This Mother’S Day, Think Of Financial Moves That Help Your Children


If you’re a mother, you’ll probably get some nice cards and flowers on Mother’s Day. Of course the greatest gifts are your children themselves and since you want to see them happy and financially secure, perhaps you can use this Mother’s Day as an opportunity to consider ways to help your children at various stages of their lives.

So, let’s take a look at a few steps:

When children are young

Help them become savers — Encourage young children to put away part of their allowance, or any money they receive for household jobs, in a savings account. Offer to match their contributions dollar for dollar.

Help them become investors — Consider giving your children a few shares of stock. By following the movements of their stocks with them, you can explain how the markets work and how increasing share ownership is one key to helping build wealth.

Contribute to a college savings plan — One of the best things you can do to boost your children’s chances of success in life is to help them go to college. You’ve got several good college-savings vehicles available, such as a 529 plan, Coverdell Education Savings Accounts and custodial accounts.

When your children enter the working world

Encourage IRA contributions — An Individual Retirement Account (IRA) is a great retirement savings vehicle. As long as your children have earned income, they can contribute to an IRA.

While you can’t directly contribute to a child’s IRA, you can write a check to your child and encourage him or her to use it for funding an IRA.

Make long-term care arrangements — If you needed long-term care and you had inadequate financial preparations, the burden could fall on your children. Talk with a financial adviser about what options exist to mitigate this.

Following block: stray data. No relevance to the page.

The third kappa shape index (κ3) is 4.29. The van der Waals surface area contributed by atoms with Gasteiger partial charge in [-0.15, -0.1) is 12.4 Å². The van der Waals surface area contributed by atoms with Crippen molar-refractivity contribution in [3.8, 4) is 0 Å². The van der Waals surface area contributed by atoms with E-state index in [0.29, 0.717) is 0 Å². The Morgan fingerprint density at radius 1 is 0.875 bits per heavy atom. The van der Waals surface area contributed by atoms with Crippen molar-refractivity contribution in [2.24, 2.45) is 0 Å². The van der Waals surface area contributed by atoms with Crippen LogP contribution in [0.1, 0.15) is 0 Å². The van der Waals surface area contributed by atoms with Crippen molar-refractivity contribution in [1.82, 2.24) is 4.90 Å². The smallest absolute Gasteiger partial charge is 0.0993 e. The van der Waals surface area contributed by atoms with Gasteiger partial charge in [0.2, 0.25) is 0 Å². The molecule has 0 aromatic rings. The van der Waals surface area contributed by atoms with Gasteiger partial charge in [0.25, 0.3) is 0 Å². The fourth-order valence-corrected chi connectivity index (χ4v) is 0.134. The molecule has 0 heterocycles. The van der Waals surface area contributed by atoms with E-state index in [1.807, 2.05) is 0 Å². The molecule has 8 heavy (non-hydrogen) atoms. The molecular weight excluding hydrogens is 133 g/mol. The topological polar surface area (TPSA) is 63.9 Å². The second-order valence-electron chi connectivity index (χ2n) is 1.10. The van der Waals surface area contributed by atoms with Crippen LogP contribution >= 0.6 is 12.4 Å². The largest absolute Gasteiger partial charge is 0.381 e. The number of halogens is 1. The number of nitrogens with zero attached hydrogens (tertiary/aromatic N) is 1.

When your children reach middle age

Communicate your financial situation and estate plans — Don’t leave adult children in the dark as to your financial information. Share everything you can about how much you own, where you keep your assets and how you plan to distribute them. By clearly communicating your situation and wishes now, you can avoid major problems later.

Create a durable power of attorney — By creating a durable power of attorney, you can appoint another person, such as an adult child, to conduct your business and financial affairs if you become physically or mentally incapacitated.

Mother’s Day commemorates the special bond that mothers have with their children. By following the above suggestions, you can help strengthen that bond throughout your lifetime.

Ross Hage is a financial adviser with Edward Jones. For more information, call (928) 468-2281. This article was written by Edward Jones for use by your local Edward Jones financial adviser.


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